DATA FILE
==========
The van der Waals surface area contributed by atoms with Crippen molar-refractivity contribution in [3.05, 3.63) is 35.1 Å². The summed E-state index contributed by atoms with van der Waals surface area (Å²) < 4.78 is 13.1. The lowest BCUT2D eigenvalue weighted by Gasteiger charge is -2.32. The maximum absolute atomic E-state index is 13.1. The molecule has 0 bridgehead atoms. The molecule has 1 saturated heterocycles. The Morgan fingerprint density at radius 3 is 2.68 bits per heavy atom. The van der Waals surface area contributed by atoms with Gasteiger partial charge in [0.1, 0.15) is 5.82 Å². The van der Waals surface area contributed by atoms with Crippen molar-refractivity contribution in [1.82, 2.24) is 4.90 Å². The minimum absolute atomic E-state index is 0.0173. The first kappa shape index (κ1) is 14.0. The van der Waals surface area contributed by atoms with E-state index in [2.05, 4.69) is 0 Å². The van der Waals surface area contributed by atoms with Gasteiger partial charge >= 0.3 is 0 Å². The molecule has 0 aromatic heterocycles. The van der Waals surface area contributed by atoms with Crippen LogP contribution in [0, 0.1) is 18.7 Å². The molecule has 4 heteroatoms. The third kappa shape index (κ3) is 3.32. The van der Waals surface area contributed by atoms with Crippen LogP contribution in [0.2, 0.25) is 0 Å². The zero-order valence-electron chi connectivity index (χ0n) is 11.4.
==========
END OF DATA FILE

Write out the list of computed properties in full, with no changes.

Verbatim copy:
The van der Waals surface area contributed by atoms with Crippen molar-refractivity contribution in [3.05, 3.63) is 35.1 Å². The summed E-state index contributed by atoms with van der Waals surface area (Å²) < 4.78 is 13.1. The lowest BCUT2D eigenvalue weighted by Gasteiger charge is -2.32. The maximum absolute atomic E-state index is 13.1. The molecule has 0 bridgehead atoms. The molecule has 1 saturated heterocycles. The Morgan fingerprint density at radius 3 is 2.68 bits per heavy atom. The van der Waals surface area contributed by atoms with Gasteiger partial charge in [0.1, 0.15) is 5.82 Å². The van der Waals surface area contributed by atoms with Crippen molar-refractivity contribution in [1.82, 2.24) is 4.90 Å². The minimum absolute atomic E-state index is 0.0173. The first kappa shape index (κ1) is 14.0. The van der Waals surface area contributed by atoms with E-state index in [2.05, 4.69) is 0 Å². The van der Waals surface area contributed by atoms with Gasteiger partial charge >= 0.3 is 0 Å². The molecule has 0 aromatic heterocycles. The van der Waals surface area contributed by atoms with Crippen LogP contribution in [0, 0.1) is 18.7 Å². The molecule has 4 heteroatoms. The third kappa shape index (κ3) is 3.32. The van der Waals surface area contributed by atoms with Crippen LogP contribution in [0.2, 0.25) is 0 Å². The zero-order valence-electron chi connectivity index (χ0n) is 11.4.